In our experience, when a plan is offered by the insurer and their vocational counselor, it is often a minimal plan, designed as much (or more) to minimize the cost to the insurer as it is to assist the injured worker. The vocational and rehabilitation counselor the insurer chooses – as the insurer gets generally to choose under Montana law – has the difficult task of developing a plan that will assist the worker get into another job within the worker’s capacities, but also a plan the claims adjuster that hired them will approve. Therefore, even when retraining is offered by the insurer, the program or benefits are too often do not fully take advantage of the remedies available under Montana law – or as helpful as they could be. It often requires a committed and knowledgeable injured workers’ attorney to seek and retain a vocational rehabilitation specialist to evaluate the injured worker’s limitations and a develop a suitable retraining program. At Bliven Law Firm, P.C., we find it often necessary to consult or retain an independent vocational rehabilitation specialist to evaluate and develop the plan the insurer retained vocational counselor should do. Often, that program involves a proposal for retraining at our local community college, or another program in Montana.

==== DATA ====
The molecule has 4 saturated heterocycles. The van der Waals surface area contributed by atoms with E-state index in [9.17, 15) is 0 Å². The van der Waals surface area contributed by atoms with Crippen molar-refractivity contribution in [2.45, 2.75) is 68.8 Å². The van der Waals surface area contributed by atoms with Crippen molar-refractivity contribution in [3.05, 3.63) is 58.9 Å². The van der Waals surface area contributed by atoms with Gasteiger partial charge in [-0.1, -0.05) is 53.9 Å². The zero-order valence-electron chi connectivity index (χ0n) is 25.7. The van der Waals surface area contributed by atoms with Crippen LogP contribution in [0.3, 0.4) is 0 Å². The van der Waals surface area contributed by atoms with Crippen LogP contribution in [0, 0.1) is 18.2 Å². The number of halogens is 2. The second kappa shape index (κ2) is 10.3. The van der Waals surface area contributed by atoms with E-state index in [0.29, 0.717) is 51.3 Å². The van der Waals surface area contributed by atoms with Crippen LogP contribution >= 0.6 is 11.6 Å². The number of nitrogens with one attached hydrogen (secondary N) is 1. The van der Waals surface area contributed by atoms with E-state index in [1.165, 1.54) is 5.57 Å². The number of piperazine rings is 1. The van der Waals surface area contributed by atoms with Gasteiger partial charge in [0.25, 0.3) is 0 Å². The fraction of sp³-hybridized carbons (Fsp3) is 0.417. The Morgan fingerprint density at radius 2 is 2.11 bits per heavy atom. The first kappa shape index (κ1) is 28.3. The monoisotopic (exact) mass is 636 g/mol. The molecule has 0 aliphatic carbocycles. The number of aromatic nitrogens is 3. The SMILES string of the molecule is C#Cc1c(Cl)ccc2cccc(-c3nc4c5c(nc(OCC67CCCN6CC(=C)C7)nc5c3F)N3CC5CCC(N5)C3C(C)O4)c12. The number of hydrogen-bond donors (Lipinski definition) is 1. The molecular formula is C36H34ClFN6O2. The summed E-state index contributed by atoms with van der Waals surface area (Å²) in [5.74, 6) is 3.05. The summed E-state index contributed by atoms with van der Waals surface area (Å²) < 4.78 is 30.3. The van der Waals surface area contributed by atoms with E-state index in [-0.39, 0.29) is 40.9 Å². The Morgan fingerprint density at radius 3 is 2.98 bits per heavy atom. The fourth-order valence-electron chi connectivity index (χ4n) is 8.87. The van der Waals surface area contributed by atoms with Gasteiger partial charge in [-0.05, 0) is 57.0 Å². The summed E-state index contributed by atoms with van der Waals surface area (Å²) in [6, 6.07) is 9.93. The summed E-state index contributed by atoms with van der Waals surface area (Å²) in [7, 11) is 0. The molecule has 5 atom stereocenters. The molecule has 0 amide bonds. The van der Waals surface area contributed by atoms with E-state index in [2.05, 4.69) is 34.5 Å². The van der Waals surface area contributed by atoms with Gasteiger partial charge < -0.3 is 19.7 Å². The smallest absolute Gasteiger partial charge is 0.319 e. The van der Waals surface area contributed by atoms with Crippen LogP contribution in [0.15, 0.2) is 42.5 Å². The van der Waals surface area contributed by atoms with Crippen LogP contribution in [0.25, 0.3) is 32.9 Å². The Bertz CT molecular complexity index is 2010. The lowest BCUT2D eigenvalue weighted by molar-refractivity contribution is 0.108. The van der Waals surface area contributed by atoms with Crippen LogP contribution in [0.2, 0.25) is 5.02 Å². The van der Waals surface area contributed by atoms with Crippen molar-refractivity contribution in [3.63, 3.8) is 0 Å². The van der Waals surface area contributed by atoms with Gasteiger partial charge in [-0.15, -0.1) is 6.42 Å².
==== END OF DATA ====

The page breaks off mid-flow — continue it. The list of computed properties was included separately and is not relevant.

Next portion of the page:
Under Montana law, when an worker has a compensable on the job injury or disease, and they suffer a wage loss as, they can qualify for up to 104 weeks of training.
“(2) A disabled worker is entitled to receive biweekly rehabilitation benefits at the worker’s temporary total disability rate. The benefits must be paid for the period specified in the rehabilitation plan, not to exceed 104 weeks. The rehabilitation plan must be completed within 26 weeks of the completion date specified in the plan. Rehabilitation benefits must be paid biweekly while the worker is satisfactorily progressing in the agreed-upon rehabilitation plan. Rehabilitation benefits payable pursuant to a retraining rehabilitation plan under this section are not payable in a lump sum. Rehabilitation benefits may be paid in a lump sum for job placement services.